Admittedly our GPS was bought in Bulgaria about 10 years ago. It is a Garmin and did come with free European map updates and a special update for Bulgaria. It took us a while all those years ago to figure out how to get the updates and how to avoid it mistaking us for Bulgarians but we got there.
Over the years there have been numerous episodes ranging from the hilarious to the downright dangerous with this thing but for the most part she (we call it a she) has been more or less reliable. There was the episode in Italy where she avoided a highway which could have taken us (James was driving and Josh was navigator and Linda and I were in the back which was good with me) by highway to our hotel in about 20 minutes and instead over some mountain pass, via small villages, local weddings, and one lane roads for 2 hours of white knuckle roller coaster fun. We still quote Josh on occasion…”getting pretty close to the edge sunshine” …he may have been quoted (with some embellishment) on occasion in Norway.
She dings when there is a speed camera. But she also randomly dings when there isn’t a speed camera which tends to make for some erratic driving and angry tailgaters. On occasion she has simply given up or repeatedly said “recalculating” (and we have given her a really annoying Aussie accent) until we turn her off. When she doesn’t really know the answer we have found ourselves going around in circles, or she just says “you have reached your destination” and stops talking and sometimes she was right and sometimes she was wrong. Sometimes maps haven’t updated and we find ourselves on a local road with a 6 lane highway, going our way, beside us but with no way of getting onto it.
Mostly though we have reached our destination about when we should with relatively few wrong way-one way roads.
This trip has been different.
I guess you need IT nerds actually doing the work with updating these things, but the IT nerds at Garmin need to get out more because they seem to think that Norway just isn’t really part of Europe. And I guess with the very northern parts of Scotland having these Nordic overtones from a long way back the same rationale seems to have been applied to northern Scotland. The weird thing is sometimes she was exactly right and even understood Norwegian tunnels and sometimes we might as well have been driving on an adjacent planet. When she has no idea where we are but does understand a destination she just shows a little picture of a car but no roads and text that says “driving in Norway”. All roads lead to Rome right?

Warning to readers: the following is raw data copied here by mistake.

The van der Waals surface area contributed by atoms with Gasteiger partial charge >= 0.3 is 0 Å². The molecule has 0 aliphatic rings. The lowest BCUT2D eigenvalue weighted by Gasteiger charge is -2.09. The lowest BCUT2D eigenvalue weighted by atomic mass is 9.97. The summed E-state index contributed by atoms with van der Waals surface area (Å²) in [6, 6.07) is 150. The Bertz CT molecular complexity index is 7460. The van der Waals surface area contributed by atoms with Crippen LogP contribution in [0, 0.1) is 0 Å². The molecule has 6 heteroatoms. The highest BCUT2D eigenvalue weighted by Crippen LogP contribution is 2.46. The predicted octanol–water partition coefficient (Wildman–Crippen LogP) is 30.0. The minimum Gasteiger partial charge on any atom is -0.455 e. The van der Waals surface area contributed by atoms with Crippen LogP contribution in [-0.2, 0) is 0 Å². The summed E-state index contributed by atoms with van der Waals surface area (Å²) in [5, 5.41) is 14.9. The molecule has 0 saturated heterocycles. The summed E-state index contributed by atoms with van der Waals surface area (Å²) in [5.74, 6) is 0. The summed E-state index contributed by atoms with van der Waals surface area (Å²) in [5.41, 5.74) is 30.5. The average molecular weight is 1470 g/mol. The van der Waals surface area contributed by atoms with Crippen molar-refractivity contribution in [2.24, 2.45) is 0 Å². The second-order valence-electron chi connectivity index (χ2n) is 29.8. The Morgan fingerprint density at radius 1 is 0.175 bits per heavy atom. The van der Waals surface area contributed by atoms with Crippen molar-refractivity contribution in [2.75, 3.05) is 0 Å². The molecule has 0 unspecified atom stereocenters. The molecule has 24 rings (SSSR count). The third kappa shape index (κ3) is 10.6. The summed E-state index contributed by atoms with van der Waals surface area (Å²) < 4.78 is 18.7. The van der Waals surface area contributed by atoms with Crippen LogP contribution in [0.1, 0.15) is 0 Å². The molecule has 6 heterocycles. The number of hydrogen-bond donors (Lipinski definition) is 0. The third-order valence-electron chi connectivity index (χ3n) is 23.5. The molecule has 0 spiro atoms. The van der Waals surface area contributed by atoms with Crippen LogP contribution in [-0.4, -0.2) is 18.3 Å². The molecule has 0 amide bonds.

None of that was really very disturbing because we could mostly wing it and also a well executed U-turn can be a thing a beauty, especially in a 3 tonne motor home. The worst thing though was when she implied that she knew what was going on but muddled her left and right. Excuse me but how the **** do you explain that?
We had booked tickets on WizzAir to go from Bergamo to Sofia (there’s another story) and were going to drop the rental car off at the airport, a 10 minute drive from Bergamo Centro, in time to check in and get on the plane. That is after negotiating a boarding pass for my guitar (that’s part of the other story). Ms Garmin muddled stay left with stay right at a large high speed round-about and we found ourselves back on the A3, going through a toll booth on our way to Venice. This was about the only time on this trip I have declined the opportunity to execute a U-turn when it was perhaps, theoretically, possible. Actually not possible theoretically or otherwise, all the painted arrows on the road pointed in the direction we were mistakenly headed. I kept having images of that YouTube video of tourists doing u turns on motorway on ramps.
The GPS is impassive. She was getting the full abuse as we drove past the airport on the A3 knowing that the airport exit was at the same place we had entered. All she had in response (after the rather impractical suggestion to “make a U-turn” was “drive 30km and exit on the right”.
Norwegian tunnels are a marvel of science and engineering. For the most part they are two way roads built underground. Many 10km or more long and often subject to automatic tolling. We even had cars, and on one occasion a truck, overtake us in these tunnels which was a whole new experience.
We went through two that had large roundabouts in the middle of them and roads that went off through some intersecting tunnel. The GPS recognised the roundabouts but by the time we reached them she had no satellite data on which to base her advice and was strangely silent…not even a “recalculating” just a deafening silence implying; “take your pick”. One tunnel roundabout we exited onto the wrong intersecting tunnel and ended up going somewhere unintended, which advice we got only once we day-lighted. U turn before the toll point and back to the roundabout to have another crack.
The tunnel that didn’t confuse her but did confuse us was a spiral. The whole tunnel was a spiral. The GPS map looked like a bowl of spaghetti.
Apart from the Bergamo incident she was pretty good in Italy. The only real incidents, apart from her dyslexia and awful pronunciation of Italian street names, were when my memory of how to get somewhere was different to her instruction and we either went my way and screwed things up or I was undecided and still screwed things up.
We have decided to retire her and rely on google maps going forward. However Google Maps were frankly equally as unreliable when the going got tough. I reckon if these GPS nerds can take the traffic alert thing a step further and provide real time updates regarding vehicles coming your way on some of those Norwegian roads they will be onto something.
But really…There just isnt any substitute for having a good old fashioned paper map that you can study ahead of time, work out a route and use your own on-board computer nestling up there in your cranium, to do the work.